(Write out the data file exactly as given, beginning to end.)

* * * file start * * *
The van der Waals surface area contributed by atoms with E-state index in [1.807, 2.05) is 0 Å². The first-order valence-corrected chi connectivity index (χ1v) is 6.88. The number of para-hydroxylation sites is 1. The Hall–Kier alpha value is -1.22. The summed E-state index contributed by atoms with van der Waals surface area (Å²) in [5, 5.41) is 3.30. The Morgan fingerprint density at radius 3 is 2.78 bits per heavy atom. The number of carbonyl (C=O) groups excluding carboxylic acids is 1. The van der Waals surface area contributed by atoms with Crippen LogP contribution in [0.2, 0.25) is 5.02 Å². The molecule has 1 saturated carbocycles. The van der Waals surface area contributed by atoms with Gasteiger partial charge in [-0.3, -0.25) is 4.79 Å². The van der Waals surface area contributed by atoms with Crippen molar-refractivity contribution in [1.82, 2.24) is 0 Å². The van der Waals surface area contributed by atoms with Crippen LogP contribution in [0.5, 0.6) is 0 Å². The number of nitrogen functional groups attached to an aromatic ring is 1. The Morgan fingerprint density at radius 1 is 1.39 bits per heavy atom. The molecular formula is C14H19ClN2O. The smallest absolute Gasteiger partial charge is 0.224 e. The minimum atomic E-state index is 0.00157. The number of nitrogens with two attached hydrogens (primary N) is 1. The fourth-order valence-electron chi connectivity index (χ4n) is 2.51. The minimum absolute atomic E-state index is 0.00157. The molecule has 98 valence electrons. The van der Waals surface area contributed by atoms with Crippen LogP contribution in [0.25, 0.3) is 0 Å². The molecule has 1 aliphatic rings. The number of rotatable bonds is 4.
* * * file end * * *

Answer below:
The van der Waals surface area contributed by atoms with E-state index in [1.807, 2.05) is 0 Å². The first-order valence-corrected chi connectivity index (χ1v) is 6.88. The number of para-hydroxylation sites is 1. The Hall–Kier alpha value is -1.22. The summed E-state index contributed by atoms with van der Waals surface area (Å²) in [5, 5.41) is 3.30. The Morgan fingerprint density at radius 3 is 2.78 bits per heavy atom. The number of carbonyl (C=O) groups excluding carboxylic acids is 1. The van der Waals surface area contributed by atoms with Crippen LogP contribution in [0.2, 0.25) is 5.02 Å². The molecule has 1 saturated carbocycles. The van der Waals surface area contributed by atoms with Gasteiger partial charge in [-0.3, -0.25) is 4.79 Å². The van der Waals surface area contributed by atoms with Crippen molar-refractivity contribution in [1.82, 2.24) is 0 Å². The van der Waals surface area contributed by atoms with Crippen LogP contribution in [0.5, 0.6) is 0 Å². The number of nitrogen functional groups attached to an aromatic ring is 1. The Morgan fingerprint density at radius 1 is 1.39 bits per heavy atom. The molecular formula is C14H19ClN2O. The smallest absolute Gasteiger partial charge is 0.224 e. The minimum atomic E-state index is 0.00157. The number of nitrogens with two attached hydrogens (primary N) is 1. The fourth-order valence-electron chi connectivity index (χ4n) is 2.51. The minimum absolute atomic E-state index is 0.00157. The molecule has 98 valence electrons. The van der Waals surface area contributed by atoms with Crippen LogP contribution in [0.25, 0.3) is 0 Å². The molecule has 1 aliphatic rings. The number of rotatable bonds is 4.